SHERIDAN — It may seem early to think about planning for food preservation this fall, but the process starts now.

Whether you plan to preserve fruit from trees in your yard or combine vegetables from your garden to create homemade salsa, timing plays a key role in successful canning.

Here’s a quick look at some pieces of the food preservation puzzle to consider.

 

Plan your plants

Planning for fruit, of course, is much easier than planning an entire garden. If you have fruit trees or bushes in your yard, fantastic, take good care of them by providing water and sufficient sunshine. You may also consider fencing the fruitful growth to keep nibbling deer and other critters at bay.

If you’re hoping for fresh salsa throughout the winter, now is the time to plan what you’ll grow. If you like spicy salsa, consider jalapeños, habenero, green chile or other veggies with a kick.

Tomatoes are also tricky in this part of the country. You want to plant them soon enough to enjoy a full harvesting season, but not so soon they are ravaged by frost or spring hail storms. Storms will always be a matter of luck, but check publications like the Farmers Almanac for frost tables to ensure you aren’t planting too early.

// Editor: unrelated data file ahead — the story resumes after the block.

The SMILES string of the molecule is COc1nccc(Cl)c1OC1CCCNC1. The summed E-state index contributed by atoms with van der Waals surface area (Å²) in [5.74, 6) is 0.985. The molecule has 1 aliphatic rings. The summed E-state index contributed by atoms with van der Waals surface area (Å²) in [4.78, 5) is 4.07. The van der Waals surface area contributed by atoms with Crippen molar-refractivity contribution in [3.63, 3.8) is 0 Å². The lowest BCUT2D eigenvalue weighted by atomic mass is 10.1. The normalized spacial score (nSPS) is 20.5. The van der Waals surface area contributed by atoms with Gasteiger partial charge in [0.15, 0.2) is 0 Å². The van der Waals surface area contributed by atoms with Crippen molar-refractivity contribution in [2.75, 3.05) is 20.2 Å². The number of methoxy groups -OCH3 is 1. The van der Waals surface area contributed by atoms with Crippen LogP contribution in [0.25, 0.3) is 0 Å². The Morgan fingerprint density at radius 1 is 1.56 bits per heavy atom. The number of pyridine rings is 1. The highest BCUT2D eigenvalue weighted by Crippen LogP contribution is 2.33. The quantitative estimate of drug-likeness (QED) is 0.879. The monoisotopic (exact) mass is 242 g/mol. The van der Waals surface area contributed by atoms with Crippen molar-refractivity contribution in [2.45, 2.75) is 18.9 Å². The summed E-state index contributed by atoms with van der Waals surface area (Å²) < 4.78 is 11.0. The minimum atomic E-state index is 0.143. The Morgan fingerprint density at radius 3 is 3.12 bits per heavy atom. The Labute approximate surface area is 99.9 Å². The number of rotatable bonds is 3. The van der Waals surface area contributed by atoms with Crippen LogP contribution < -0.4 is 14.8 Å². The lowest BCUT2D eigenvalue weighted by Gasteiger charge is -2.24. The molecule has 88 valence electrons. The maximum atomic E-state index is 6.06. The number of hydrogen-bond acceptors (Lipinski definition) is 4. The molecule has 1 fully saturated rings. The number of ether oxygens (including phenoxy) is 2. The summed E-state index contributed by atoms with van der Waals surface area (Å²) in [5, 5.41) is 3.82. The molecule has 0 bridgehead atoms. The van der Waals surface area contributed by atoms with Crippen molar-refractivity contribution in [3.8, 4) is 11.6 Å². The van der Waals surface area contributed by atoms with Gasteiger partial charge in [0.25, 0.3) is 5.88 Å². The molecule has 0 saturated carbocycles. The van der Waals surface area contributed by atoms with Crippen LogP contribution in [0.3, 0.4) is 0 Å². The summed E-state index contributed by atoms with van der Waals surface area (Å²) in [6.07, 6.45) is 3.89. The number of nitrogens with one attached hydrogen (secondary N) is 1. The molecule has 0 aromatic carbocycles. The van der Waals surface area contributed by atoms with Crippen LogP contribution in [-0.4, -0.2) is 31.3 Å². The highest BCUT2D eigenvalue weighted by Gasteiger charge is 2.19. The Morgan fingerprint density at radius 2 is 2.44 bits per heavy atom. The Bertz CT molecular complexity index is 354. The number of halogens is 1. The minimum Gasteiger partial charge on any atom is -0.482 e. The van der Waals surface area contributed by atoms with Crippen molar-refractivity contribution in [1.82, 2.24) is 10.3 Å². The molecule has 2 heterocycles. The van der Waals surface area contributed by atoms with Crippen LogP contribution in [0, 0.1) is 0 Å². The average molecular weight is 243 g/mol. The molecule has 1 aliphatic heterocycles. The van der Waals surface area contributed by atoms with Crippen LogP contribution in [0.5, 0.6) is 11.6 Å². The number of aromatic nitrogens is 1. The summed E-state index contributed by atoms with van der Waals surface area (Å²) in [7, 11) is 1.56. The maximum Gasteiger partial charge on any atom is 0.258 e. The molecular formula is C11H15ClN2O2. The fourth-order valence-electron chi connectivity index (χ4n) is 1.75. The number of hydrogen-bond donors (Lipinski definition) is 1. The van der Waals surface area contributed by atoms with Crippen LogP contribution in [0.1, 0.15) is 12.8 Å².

Tomatoes and peppers, of course, are not the only ingredients for salsa. Consider planting onions, cilantro and garlic, too.

 

Prep your gear

Beyond buying new jars and/or lids for reusable jars, make sure your canning equipment is safe and ready for another year of use.

When you pull your water bath canner and pressure canners from storage, wash everything well. A little rust and calcium deposits are OK, but check for chips and cracks.

When checking your pressure canner, make sure pressure plugs are clear and have the pressure gauge tested. Many extension offices will offer this service.

 

Have a storage plan

Of course, not everything in your garden will be ready for canning at the same time. Have a plan for storage if you are waiting on some of your ingredients to ripen. Onions and garlic can be stored in a cool, dry place for several weeks. Peppers can be chopped and frozen. Likely your tomatoes, especially if you’re utilizing larger varieties, will ripen last.

 

Clean your kitchen

In all likelihood you’ll do this many times between planting and canning, but as harvest season picks up, make sure your kitchen is ready. Give yourself plenty of room and don’t be afraid to get a little messy as needed. Sometimes a rainy day is the perfect time to can as the process heats up your kitchen.

 

No matter what you intend to preserve, make sure your recipes are ready and you follow them closely to ensure any food you can is safe to eat.

The process of growing from seed, harvesting and canning can be very rewarding, but planning starts now.